The Most Crucial of Caregiving

As the leader of one of Louisville’s largest non-profit organizations devoted to supporting older adults as they navigate the different stages of the aging process, ElderServe CEO Julie Guenthner is on a mission to expand and grow the group’s programs and services. Armed with a staff of 19 full-time and 65 part-time employees, and 300 volunteers, ElderServe works with more than 3,000 clients annually. After their recent announcement that they are moving into new offices at the Atria Support Center thanks to a fundraising campaign spearheaded by Atria Senior Living, I talked with Julie to learn more about ElderServe, their programs and volunteer opportunities.

LORI KOMMOR: What does this new space mean for ElderServe?
JULIE GUENTHNER: Our new location means so many things to us. It means we can now focus our energy on serving our clients, and less time on operational issues – such as making sure email is up and running, or the heater is working properly. By moving to this new, state of the art facility, we can now focus on recruiting volunteers and developing fundraising efforts to support the programs and initiatives that help our clients. Finally, we are now strategically and geographically located where we can foster new relationships and partnerships – such as with the University of Louisville’s Institute for Sustainable Health Optimal Aging. Such collaboration will only benefit us, and in turn, our clients who rely on us.

KOMMOR: As an organization that works with seniors, what is your primary objective?
GUENTHNER: We want to empower older adults to live independent and fulfilling lives, as they progress through the aging process. We have a number of programs and services that provide assistance, companionship, referrals informational resources and even peace of mind to the many seniors we help each year. We have social workers who are specifically trained in geriatric care, so that we can address the unique needs of this rapidly growing and very important population. With this population expected to increase to 20 percent of the total population by 2030, there has never been a more critical time to address the needs of this group.

KOMMOR: You have a diverse range of programs that seem to address different needs at different stages for your clients. Tell me about those.
GUENTHNER: We do indeed address the needs of seniors with these programs. For instance, we offer Geriatric Care Management, where caseworkers provide information and assistance to clients about available services to meet their needs – such as in home care, or identity theft restoration. Caseworkers work with these clients to empower them to use their own strengths and abilities to fulfill their needs. For those with limited abilities, our staff works to coordinate needed services for them. Also, we have HomeCare, which provides non-medical support for older adults, including home management, personal caregiver relief and specialized care for those with Alzheimer’s, Parkinson’s and multiple sclerosis. And our Crime Victim Services program works with adults ages 60 and over in Jefferson County who are victims of crime, including physical abuse, sexual abuse, emotional abuse, financial exploitation and caregiver neglect.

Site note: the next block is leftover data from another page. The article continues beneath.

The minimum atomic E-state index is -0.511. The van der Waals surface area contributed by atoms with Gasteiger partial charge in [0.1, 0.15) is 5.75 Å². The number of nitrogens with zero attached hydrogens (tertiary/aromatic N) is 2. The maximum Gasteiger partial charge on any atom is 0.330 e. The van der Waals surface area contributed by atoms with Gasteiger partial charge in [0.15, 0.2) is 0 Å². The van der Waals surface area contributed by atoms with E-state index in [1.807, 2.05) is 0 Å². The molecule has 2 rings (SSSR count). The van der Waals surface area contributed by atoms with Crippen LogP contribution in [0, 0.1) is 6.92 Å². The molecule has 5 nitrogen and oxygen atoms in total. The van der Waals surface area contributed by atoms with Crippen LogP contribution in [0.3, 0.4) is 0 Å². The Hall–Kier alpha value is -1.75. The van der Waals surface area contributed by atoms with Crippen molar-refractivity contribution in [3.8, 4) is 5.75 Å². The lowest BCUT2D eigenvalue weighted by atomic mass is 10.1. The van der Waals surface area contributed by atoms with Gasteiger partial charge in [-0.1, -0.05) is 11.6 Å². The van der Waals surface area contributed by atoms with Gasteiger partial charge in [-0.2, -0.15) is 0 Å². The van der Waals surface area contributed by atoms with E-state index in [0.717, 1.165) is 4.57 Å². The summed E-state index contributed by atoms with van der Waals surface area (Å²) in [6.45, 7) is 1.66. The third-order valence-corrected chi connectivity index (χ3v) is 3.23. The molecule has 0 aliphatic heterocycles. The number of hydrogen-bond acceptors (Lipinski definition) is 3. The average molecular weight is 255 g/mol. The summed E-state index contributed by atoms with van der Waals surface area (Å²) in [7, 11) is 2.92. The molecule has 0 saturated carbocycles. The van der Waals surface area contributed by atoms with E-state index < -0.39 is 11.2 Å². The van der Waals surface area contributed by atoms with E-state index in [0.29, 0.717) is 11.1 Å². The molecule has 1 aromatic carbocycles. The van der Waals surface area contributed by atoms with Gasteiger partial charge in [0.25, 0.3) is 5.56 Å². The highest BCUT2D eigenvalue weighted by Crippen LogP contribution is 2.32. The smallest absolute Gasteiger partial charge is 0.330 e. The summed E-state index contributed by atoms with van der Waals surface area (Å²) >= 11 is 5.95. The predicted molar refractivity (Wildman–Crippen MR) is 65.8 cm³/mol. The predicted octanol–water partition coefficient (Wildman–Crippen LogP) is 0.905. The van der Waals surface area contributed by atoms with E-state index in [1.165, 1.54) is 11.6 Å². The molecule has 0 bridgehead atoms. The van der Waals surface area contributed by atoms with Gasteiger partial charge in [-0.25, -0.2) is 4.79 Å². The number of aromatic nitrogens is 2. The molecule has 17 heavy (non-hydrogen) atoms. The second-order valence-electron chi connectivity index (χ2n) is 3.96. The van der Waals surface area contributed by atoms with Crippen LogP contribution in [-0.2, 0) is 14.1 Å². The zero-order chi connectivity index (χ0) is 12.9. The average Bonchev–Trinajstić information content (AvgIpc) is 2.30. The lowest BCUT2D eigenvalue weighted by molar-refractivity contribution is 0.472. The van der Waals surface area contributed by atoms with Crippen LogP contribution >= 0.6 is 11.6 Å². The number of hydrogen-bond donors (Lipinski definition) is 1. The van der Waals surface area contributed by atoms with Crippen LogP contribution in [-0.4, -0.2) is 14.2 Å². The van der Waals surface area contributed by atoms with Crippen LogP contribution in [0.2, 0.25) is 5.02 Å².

KOMMOR: So many older adults are lonely and remain within their homes. Are there programs that help them to socialize and remain connected with others?
GUENTHNER: Every day we see the dire need for simple companionship. That’s why we have a couple of programs that target this group specifically. Our Friendly Visitor program offers companionship to adults 65 and older in Metro Louisville. Volunteers are paired with participants to provide companionship and emotional support. We have one volunteer who is a teacher and reads to a senior who is visually impaired. In another case, a gentleman who is a volunteer takes a client fishing, which is what he, has always wanted to do and enjoys immensely. Volunteers commit to making two visits per month for one year. Many of them find it rewarding and remain with the participant after the one-year period. We also provide Senior Companions to assist older, frail adults who need assistance with the tasks of daily living.

KOMMOR: ElderServe does so much. Do you rely on assistance from community partners?
GUENTHNER: Our community partners are a blessing and truly define partnership. We work with other organizations such as Christian Care Communities, who manage the Adult Day program at our Senior Center, and other critical partners include the Louisville Metro Police Department – who often refer clients to us or contact us when they see someone in need. The University of Louisville is also a valued community partner as well.

KOMMOR: Louisville is fortunate to have a strong base of volunteers and people who want to help. What are the specific volunteer opportunities available and how can people learn more about getting involved?
GUENTHNER: Indeed, we are so grateful to our 300-plus volunteers who allow us to serve the community. We have very simple needs, such as a program called TeleCare that allows volunteers to just call and check on isolated or homebound seniors. We even train the volunteers so they can identify when participants need special attention. We also need volunteers for our Friendly Visitor program, and also for our CATCH Healthy Habits program- matching up adults age 50 and over with kids to help teach them about good eating habits and exercise. These adults work with the kids in a fun, active intergenerational setting. To learn more about volunteer opportunities, I encourage anyone who is interested to call us at 502.587.8673, or visit www.elderserveinc.org.